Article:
DEWHURST, OSCAR,ROLAND,BOYD (2019) Towards population estimates for birds of central Africa’s Albertine Rift. Masters thesis, Durham University.
|PDF - Accepted Version|
Globally, biodiversity faces severe pressures, which are likely to increase with ongoing climate change and a growing human population. Despite birds being one of the world’s best-monitored taxa, data on population sizes, distributions and demography remain patchy, rendering threat evaluation and mitigation planning difficult. Few studies comparing impacts of data collection methods on population estimation exist. Accurate population data are fundamental for conservation applications. In this thesis, I first use distance sampling, a method of density estimation accounting for individuals’ detectability, to compare the efficacy of two widely-used data collection methods, line transects and point counts. I demonstrate point counts obtain systematically higher density estimates, and show there are marked differences in estimates between methods related to species behavioural and morphological traits. The results demonstrate that survey method should be evaluated case-by-case, considering issues such as target species and landscape characteristics. Following this, I apply distance sampling to estimate population sizes of birds across regions of central Africa’s Albertine Rift, a global biodiversity hotspot lacking baseline data. This region harbours the continent’s highest levels of vertebrate species richness and endemism but faces major threats from climate and land-use change. This work reveals non-uniform patterns of species richness and densities, helping identify priority regions and habitats to protect individual endemic and threatened species. Finally, I investigate the effects of competitor abundance and habitat on abundance of the endemic and threatened bird species in the region. These analyses indicate little effect of competitor abundance, with habitat being a more important determinant of population sizes. In fact, species identified as competitors largely occur at higher abundances when co-occurring, something possibly attributable to habitat quality effects dominating over competitive interactions in driving density patterns. These findings suggest that translocation of species between mountain peaks in the Albertine Rift, a possible solution to extinction risk in this region where many populations occur on isolated high elevation sites, is unlikely to be detrimental to potential competitor species already present at recipient sites.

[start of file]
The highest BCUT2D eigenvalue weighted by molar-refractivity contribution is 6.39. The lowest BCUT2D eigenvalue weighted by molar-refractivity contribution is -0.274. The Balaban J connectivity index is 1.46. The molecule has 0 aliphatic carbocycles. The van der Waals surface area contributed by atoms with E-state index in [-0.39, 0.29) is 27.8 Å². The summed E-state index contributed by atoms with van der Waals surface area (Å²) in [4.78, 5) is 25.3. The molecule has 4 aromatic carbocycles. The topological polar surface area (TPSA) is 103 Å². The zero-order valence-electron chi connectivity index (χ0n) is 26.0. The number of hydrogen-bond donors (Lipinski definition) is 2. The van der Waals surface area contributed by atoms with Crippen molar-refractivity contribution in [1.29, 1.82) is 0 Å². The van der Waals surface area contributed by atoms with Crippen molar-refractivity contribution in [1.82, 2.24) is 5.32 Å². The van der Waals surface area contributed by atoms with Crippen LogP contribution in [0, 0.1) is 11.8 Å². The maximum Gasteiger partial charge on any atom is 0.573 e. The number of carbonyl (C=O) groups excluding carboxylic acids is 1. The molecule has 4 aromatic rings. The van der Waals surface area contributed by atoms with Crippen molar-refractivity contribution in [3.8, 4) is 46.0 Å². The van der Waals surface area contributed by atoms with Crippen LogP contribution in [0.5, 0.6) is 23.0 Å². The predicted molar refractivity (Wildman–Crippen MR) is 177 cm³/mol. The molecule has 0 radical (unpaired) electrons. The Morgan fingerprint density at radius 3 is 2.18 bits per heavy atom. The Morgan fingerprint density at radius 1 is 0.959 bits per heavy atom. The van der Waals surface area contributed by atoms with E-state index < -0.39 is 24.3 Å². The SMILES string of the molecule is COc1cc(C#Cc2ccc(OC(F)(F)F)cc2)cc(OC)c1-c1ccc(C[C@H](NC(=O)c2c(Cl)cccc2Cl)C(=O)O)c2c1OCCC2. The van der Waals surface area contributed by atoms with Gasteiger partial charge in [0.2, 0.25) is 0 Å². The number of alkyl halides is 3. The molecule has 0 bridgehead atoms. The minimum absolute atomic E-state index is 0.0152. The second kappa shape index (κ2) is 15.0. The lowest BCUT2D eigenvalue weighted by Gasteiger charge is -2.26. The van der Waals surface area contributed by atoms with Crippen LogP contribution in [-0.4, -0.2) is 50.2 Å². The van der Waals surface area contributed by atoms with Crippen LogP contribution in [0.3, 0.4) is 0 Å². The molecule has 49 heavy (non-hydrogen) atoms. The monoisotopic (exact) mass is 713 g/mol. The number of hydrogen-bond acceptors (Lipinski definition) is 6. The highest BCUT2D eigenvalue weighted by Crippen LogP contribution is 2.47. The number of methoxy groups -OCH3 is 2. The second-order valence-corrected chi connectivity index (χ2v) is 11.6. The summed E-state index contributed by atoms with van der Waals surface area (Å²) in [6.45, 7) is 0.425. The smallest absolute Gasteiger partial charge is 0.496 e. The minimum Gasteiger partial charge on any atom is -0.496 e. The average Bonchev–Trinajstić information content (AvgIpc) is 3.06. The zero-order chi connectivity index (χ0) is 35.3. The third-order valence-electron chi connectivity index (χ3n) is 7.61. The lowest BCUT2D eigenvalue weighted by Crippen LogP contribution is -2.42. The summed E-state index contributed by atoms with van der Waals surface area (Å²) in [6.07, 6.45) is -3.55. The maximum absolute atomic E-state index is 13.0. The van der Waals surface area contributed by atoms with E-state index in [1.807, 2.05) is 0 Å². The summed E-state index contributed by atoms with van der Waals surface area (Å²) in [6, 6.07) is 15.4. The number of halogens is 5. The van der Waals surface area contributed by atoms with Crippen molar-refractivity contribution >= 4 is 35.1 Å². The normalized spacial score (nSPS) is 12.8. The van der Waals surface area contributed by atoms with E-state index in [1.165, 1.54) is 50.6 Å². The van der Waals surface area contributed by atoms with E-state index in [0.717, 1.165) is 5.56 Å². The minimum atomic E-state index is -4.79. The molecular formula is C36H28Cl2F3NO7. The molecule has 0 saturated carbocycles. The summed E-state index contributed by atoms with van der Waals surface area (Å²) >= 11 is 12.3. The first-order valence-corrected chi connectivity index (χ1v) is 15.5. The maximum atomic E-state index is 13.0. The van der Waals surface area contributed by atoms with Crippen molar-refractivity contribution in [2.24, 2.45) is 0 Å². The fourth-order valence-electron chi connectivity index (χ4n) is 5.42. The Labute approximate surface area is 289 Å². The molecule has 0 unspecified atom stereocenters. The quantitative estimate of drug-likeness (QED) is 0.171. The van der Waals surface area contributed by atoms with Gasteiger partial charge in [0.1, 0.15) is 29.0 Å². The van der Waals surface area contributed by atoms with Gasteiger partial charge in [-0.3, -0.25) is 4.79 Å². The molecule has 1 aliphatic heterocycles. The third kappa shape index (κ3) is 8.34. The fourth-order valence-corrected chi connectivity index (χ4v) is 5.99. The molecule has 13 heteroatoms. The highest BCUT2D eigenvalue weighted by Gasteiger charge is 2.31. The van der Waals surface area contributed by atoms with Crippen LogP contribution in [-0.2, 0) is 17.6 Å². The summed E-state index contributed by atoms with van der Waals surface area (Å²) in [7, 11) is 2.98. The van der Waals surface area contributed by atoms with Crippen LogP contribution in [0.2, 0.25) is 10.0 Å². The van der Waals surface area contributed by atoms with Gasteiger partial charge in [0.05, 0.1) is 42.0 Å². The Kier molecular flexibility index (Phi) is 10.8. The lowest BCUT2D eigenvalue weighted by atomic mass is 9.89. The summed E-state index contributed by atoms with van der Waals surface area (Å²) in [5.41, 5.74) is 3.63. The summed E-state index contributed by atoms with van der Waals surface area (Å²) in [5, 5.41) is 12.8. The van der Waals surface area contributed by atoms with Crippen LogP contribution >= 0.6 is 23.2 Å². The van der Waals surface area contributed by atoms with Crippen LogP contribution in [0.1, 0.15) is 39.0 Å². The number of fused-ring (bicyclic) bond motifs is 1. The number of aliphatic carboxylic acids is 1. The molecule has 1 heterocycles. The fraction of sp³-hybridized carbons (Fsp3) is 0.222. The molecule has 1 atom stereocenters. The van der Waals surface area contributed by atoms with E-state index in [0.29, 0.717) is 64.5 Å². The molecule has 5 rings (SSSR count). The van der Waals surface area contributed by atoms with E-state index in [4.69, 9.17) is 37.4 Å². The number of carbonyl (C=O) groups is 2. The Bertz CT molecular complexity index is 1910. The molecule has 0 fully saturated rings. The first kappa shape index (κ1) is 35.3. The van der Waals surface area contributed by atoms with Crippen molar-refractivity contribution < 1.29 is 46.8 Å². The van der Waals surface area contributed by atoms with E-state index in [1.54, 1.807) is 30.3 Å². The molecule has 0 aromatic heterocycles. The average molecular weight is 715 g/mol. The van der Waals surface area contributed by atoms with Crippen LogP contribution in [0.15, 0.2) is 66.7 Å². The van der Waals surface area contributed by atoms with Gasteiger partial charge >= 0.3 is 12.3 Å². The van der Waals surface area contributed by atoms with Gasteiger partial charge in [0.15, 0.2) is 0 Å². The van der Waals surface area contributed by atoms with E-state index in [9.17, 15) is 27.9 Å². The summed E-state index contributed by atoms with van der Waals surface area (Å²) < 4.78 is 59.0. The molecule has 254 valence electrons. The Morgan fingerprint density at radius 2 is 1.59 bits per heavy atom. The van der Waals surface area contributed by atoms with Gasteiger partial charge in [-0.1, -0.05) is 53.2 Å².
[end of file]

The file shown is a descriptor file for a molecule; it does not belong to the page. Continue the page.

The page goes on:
|Item Type:||Thesis (Masters)|
|Award:||Master of Science|
|Keywords:||conservation; biology; Africa; bird; ecology; science; Oscar Dewhurst; Australia; Albertine Rift; avian|
|Faculty and Department:||Faculty of Science > Biological and Biomedical Sciences, School of|
|Copyright:||Copyright of this thesis is held by the author|
|Deposited On:||23 Jan 2020 10:55|